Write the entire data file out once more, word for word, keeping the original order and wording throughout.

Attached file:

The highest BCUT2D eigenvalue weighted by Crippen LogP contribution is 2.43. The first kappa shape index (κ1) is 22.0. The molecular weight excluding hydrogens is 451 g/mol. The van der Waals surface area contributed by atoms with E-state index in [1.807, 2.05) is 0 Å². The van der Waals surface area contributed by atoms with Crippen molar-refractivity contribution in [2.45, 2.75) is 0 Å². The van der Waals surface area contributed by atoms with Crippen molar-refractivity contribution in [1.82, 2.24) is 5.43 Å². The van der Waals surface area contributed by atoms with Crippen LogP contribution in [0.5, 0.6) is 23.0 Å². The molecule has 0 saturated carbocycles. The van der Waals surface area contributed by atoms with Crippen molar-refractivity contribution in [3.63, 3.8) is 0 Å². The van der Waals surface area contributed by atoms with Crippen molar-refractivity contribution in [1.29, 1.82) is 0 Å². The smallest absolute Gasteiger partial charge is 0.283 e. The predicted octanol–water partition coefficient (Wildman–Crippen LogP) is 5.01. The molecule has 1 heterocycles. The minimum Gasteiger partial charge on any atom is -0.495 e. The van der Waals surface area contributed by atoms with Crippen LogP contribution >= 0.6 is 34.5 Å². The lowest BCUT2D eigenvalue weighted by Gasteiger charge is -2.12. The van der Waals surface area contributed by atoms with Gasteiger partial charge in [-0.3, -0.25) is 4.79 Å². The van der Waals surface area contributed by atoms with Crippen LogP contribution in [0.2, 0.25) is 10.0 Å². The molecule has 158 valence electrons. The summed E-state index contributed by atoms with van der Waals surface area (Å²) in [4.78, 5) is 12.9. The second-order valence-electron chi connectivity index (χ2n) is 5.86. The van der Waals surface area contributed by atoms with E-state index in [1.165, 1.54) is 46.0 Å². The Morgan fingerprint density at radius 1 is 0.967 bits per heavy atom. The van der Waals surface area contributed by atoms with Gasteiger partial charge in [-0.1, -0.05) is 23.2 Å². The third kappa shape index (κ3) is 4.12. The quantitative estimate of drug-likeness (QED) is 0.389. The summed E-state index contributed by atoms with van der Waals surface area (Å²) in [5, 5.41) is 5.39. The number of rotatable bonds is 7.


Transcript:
The highest BCUT2D eigenvalue weighted by Crippen LogP contribution is 2.43. The first kappa shape index (κ1) is 22.0. The molecular weight excluding hydrogens is 451 g/mol. The van der Waals surface area contributed by atoms with E-state index in [1.807, 2.05) is 0 Å². The van der Waals surface area contributed by atoms with Crippen molar-refractivity contribution in [2.45, 2.75) is 0 Å². The van der Waals surface area contributed by atoms with Crippen molar-refractivity contribution in [1.82, 2.24) is 5.43 Å². The van der Waals surface area contributed by atoms with Crippen LogP contribution in [0.5, 0.6) is 23.0 Å². The molecule has 0 saturated carbocycles. The van der Waals surface area contributed by atoms with Crippen molar-refractivity contribution in [3.63, 3.8) is 0 Å². The van der Waals surface area contributed by atoms with Crippen molar-refractivity contribution in [1.29, 1.82) is 0 Å². The smallest absolute Gasteiger partial charge is 0.283 e. The predicted octanol–water partition coefficient (Wildman–Crippen LogP) is 5.01. The molecule has 1 heterocycles. The minimum Gasteiger partial charge on any atom is -0.495 e. The van der Waals surface area contributed by atoms with Crippen LogP contribution >= 0.6 is 34.5 Å². The lowest BCUT2D eigenvalue weighted by Gasteiger charge is -2.12. The van der Waals surface area contributed by atoms with Gasteiger partial charge in [-0.3, -0.25) is 4.79 Å². The van der Waals surface area contributed by atoms with Crippen LogP contribution in [0.2, 0.25) is 10.0 Å². The molecule has 158 valence electrons. The summed E-state index contributed by atoms with van der Waals surface area (Å²) in [4.78, 5) is 12.9. The second-order valence-electron chi connectivity index (χ2n) is 5.86. The van der Waals surface area contributed by atoms with E-state index in [1.165, 1.54) is 46.0 Å². The Morgan fingerprint density at radius 1 is 0.967 bits per heavy atom. The van der Waals surface area contributed by atoms with Gasteiger partial charge in [-0.1, -0.05) is 23.2 Å². The third kappa shape index (κ3) is 4.12. The quantitative estimate of drug-likeness (QED) is 0.389. The summed E-state index contributed by atoms with van der Waals surface area (Å²) in [5, 5.41) is 5.39. The number of rotatable bonds is 7.